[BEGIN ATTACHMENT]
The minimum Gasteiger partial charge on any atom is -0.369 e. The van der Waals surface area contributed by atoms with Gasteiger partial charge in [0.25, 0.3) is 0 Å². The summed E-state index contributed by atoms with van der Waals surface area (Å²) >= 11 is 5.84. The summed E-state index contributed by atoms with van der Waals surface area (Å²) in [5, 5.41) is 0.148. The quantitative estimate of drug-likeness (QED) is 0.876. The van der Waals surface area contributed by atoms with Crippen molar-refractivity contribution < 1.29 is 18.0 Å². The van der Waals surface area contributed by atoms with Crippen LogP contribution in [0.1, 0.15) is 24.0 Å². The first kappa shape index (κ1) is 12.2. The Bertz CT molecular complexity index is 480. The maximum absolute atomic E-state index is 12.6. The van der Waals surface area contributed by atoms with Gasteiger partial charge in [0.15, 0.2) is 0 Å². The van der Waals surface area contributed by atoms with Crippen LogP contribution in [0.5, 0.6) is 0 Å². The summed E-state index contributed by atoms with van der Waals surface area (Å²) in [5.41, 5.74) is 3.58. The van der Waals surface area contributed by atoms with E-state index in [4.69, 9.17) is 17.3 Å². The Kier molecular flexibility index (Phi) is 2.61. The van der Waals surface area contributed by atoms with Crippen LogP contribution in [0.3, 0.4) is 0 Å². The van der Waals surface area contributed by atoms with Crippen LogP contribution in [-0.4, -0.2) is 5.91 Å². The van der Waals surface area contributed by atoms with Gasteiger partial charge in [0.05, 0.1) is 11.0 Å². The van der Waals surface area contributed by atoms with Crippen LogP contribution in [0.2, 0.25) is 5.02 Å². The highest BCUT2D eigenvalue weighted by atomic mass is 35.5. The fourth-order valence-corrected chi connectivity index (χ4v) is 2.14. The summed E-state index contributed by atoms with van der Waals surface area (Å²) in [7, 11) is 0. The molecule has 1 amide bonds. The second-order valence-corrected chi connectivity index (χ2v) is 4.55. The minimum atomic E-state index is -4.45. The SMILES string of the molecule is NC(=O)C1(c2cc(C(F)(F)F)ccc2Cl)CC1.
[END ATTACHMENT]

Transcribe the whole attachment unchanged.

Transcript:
The minimum Gasteiger partial charge on any atom is -0.369 e. The van der Waals surface area contributed by atoms with Gasteiger partial charge in [0.25, 0.3) is 0 Å². The summed E-state index contributed by atoms with van der Waals surface area (Å²) >= 11 is 5.84. The summed E-state index contributed by atoms with van der Waals surface area (Å²) in [5, 5.41) is 0.148. The quantitative estimate of drug-likeness (QED) is 0.876. The van der Waals surface area contributed by atoms with Crippen molar-refractivity contribution < 1.29 is 18.0 Å². The van der Waals surface area contributed by atoms with Crippen LogP contribution in [0.1, 0.15) is 24.0 Å². The first kappa shape index (κ1) is 12.2. The Bertz CT molecular complexity index is 480. The maximum absolute atomic E-state index is 12.6. The van der Waals surface area contributed by atoms with Gasteiger partial charge in [0.15, 0.2) is 0 Å². The van der Waals surface area contributed by atoms with Crippen LogP contribution in [0.5, 0.6) is 0 Å². The summed E-state index contributed by atoms with van der Waals surface area (Å²) in [5.41, 5.74) is 3.58. The van der Waals surface area contributed by atoms with E-state index in [4.69, 9.17) is 17.3 Å². The Kier molecular flexibility index (Phi) is 2.61. The van der Waals surface area contributed by atoms with Crippen LogP contribution in [0.3, 0.4) is 0 Å². The van der Waals surface area contributed by atoms with Crippen LogP contribution in [-0.4, -0.2) is 5.91 Å². The van der Waals surface area contributed by atoms with Gasteiger partial charge in [0.05, 0.1) is 11.0 Å². The van der Waals surface area contributed by atoms with Crippen LogP contribution in [0.2, 0.25) is 5.02 Å². The highest BCUT2D eigenvalue weighted by atomic mass is 35.5. The fourth-order valence-corrected chi connectivity index (χ4v) is 2.14. The summed E-state index contributed by atoms with van der Waals surface area (Å²) in [7, 11) is 0. The molecule has 1 amide bonds. The second-order valence-corrected chi connectivity index (χ2v) is 4.55. The minimum atomic E-state index is -4.45. The SMILES string of the molecule is NC(=O)C1(c2cc(C(F)(F)F)ccc2Cl)CC1.